Between late 2010 and the end of 2014 and under extremely difficult conditions, Médecins sans Frontières (MSF) carried out a project to combat Human African trypanosomiasis (HAT), also known as sleeping sickness, in the Dingila, Ango and Zobia regions of Orientale Province in the Democratic Republic of Congo (DRC). HAT in DRC is caused by Trypanosoma brucei gambiense and is transmitted by the tsetse fly (Glossina genus) of the Palpalis group. Without effective treatment, virtually all first-stage HAT patients and one hundred per cent of second-stage patients will die.

Simon Van Nieuwenhove
19/10/2015

In recent years, MSF has recognised the need to improve its handover process and outcomes. It is no longer satisfactory for the organisation to enter a country, put in place a programme and leave without some degree of accountability for what remains after MSF’s departure. This tendency has led the MSF Operational Centre Paris (OCP) to review the handover process of the Homa Bay County Hospital project in Kenya. The main goal of this evaluation is to explore how effective the handover strategy was in contributing to sustainable, comprehensive quality of HIV/TB care in Homa Bay.

This publication was produced at the request of MSF OCP, under the management of the Vienna Evaluation Unit. It was prepared independently by Marielle Bemelmans and Annie Désilets.
18/01/2016

In recent years, MSF has recognised the need to improve its handover process and outcomes. It is no longer satisfactory for the organisation to enter a country, put in place a programme and leave without some degree of accountability for what remains after MSF’s departure. This tendency has led the MSF Operational Centre Paris (OCP) to review the handover process of the Homa Bay County Hospital project in Kenya. The main goal of this evaluation is to explore how effective the handover strategy was in contributing to sustainable, comprehensive quality of HIV/TB care in Homa Bay.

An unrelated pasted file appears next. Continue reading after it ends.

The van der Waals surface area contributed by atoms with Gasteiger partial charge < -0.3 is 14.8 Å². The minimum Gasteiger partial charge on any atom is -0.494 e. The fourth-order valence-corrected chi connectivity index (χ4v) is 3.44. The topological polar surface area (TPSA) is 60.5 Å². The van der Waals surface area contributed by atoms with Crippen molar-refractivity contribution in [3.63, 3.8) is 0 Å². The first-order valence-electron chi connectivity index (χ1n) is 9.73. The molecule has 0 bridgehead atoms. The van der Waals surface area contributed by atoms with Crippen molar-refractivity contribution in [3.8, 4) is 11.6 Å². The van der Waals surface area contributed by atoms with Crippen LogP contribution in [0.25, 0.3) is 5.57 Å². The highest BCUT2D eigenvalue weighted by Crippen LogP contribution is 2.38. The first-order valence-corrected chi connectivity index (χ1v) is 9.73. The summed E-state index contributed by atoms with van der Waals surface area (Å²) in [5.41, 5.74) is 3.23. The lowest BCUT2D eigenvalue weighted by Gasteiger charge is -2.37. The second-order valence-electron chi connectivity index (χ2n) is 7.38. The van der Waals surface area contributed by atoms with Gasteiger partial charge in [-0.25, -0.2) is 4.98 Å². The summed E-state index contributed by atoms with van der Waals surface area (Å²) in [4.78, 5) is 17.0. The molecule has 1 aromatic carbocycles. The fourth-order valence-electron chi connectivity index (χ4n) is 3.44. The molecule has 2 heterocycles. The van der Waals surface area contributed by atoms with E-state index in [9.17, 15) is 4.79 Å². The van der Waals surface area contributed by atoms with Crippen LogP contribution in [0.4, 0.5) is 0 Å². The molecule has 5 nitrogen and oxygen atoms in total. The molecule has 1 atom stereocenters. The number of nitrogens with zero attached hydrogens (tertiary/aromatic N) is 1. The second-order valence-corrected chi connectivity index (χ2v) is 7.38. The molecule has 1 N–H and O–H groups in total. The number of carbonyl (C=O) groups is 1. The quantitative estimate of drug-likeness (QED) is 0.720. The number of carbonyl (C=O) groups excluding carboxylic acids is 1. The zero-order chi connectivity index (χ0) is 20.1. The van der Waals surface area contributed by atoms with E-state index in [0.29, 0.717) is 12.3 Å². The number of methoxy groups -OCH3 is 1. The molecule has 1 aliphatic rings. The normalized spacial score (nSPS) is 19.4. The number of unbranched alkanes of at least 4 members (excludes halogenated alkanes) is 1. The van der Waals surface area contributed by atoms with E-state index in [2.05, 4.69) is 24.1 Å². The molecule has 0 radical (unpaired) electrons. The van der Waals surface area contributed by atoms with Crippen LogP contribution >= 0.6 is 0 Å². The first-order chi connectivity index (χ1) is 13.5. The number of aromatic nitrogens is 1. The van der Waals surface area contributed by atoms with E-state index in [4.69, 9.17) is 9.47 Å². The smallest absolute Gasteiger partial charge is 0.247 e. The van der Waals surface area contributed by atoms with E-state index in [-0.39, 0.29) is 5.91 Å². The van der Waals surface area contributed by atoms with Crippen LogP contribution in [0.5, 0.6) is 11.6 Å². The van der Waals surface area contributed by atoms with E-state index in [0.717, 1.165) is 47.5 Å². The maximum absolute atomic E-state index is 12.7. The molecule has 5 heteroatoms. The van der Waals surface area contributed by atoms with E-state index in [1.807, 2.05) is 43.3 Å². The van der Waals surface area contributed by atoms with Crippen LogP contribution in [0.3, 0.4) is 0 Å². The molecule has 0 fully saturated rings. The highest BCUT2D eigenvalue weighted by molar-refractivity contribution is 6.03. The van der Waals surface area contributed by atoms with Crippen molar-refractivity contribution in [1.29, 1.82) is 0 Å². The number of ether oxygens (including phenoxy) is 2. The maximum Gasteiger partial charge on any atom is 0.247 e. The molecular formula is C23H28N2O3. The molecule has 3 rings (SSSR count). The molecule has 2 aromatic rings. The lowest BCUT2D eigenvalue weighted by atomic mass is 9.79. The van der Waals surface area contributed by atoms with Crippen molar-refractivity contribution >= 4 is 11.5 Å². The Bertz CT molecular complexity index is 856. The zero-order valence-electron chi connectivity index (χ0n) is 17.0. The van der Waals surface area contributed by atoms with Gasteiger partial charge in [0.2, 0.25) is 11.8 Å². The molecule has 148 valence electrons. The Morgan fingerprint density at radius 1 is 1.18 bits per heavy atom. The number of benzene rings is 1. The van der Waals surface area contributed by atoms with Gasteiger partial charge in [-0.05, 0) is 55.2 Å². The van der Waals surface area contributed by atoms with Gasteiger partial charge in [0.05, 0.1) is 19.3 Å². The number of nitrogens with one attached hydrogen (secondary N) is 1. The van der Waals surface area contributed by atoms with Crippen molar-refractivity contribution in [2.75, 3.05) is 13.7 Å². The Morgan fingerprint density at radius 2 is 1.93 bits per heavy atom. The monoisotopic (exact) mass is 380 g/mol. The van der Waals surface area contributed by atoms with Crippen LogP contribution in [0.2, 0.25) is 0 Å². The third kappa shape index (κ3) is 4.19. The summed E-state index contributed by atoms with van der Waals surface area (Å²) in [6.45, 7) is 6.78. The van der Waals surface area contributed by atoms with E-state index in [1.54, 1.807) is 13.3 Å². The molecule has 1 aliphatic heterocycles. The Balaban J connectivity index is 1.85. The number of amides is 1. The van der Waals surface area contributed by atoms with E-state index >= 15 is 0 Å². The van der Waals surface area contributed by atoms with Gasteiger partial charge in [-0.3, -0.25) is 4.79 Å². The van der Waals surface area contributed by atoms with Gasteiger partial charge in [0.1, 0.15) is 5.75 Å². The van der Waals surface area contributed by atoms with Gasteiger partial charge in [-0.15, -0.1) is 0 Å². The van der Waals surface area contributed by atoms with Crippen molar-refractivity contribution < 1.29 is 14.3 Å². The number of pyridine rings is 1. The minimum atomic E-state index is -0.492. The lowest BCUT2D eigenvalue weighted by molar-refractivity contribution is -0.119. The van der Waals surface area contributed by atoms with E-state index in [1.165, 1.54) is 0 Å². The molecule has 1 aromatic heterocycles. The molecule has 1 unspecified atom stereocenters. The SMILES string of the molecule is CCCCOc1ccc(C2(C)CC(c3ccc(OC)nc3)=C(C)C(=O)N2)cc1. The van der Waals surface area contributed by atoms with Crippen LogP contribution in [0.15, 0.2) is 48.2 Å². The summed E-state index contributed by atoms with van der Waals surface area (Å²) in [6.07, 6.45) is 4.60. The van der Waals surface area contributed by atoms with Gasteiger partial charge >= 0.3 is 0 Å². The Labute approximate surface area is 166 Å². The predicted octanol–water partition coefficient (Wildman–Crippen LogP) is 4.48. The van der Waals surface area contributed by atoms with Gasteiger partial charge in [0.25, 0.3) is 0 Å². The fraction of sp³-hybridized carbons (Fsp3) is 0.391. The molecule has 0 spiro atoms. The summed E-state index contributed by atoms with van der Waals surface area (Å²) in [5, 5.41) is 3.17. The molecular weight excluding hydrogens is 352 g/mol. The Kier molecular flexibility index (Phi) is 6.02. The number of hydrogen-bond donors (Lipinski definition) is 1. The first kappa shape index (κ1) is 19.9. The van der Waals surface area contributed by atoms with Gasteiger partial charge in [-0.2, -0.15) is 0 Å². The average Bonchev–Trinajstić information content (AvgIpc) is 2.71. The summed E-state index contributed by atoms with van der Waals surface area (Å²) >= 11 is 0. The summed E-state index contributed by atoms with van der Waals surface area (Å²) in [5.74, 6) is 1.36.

This publication was produced at the request of MSF OCP, under the management of the Vienna Evaluation Unit. It was prepared independently by Marielle Bemelmans and Annie Désilets.
18/01/2016

Given that community HIV testing is often more expensive than HF-based testing, this evaluation aims to fully understand the relative advantages of community testing modalities. MSF has been providing 3 modalities of community HIV testing in KZN since late 2012, to complement the standard, health facility (HF)-based testing provided by the Department of Health. Fixed sites (FS), Mobile 1-Stop Shops (M1SS) and Door-to-Door Community Health Agents (CHAPs) provide testing throughout the project area of Eshowe, Mbongolowane and the adjacent rural areas.

This publication was produced at the request of MSF OCB, under the management of the Stockholm Evaluation Unit. It was prepared independently by Richard Bedell.
21/04/2016

Family and Sexual Violence in PNG is pervasive and widespread, centered within the family and the extended family (wantok), and manifests itself as physical or emotional abuse, sexual abuse, and social isolation. There is also a stigma attached to young survivors making it difficult to report. The endemic nature and high rates of violence within the family impact women and children the most in PNG.    

This publication was produced at the request and under the management of MSF OCA, with support from the Stockholm Evaluation Unit. It was prepared independently by Tania Bernath.
30/05/2016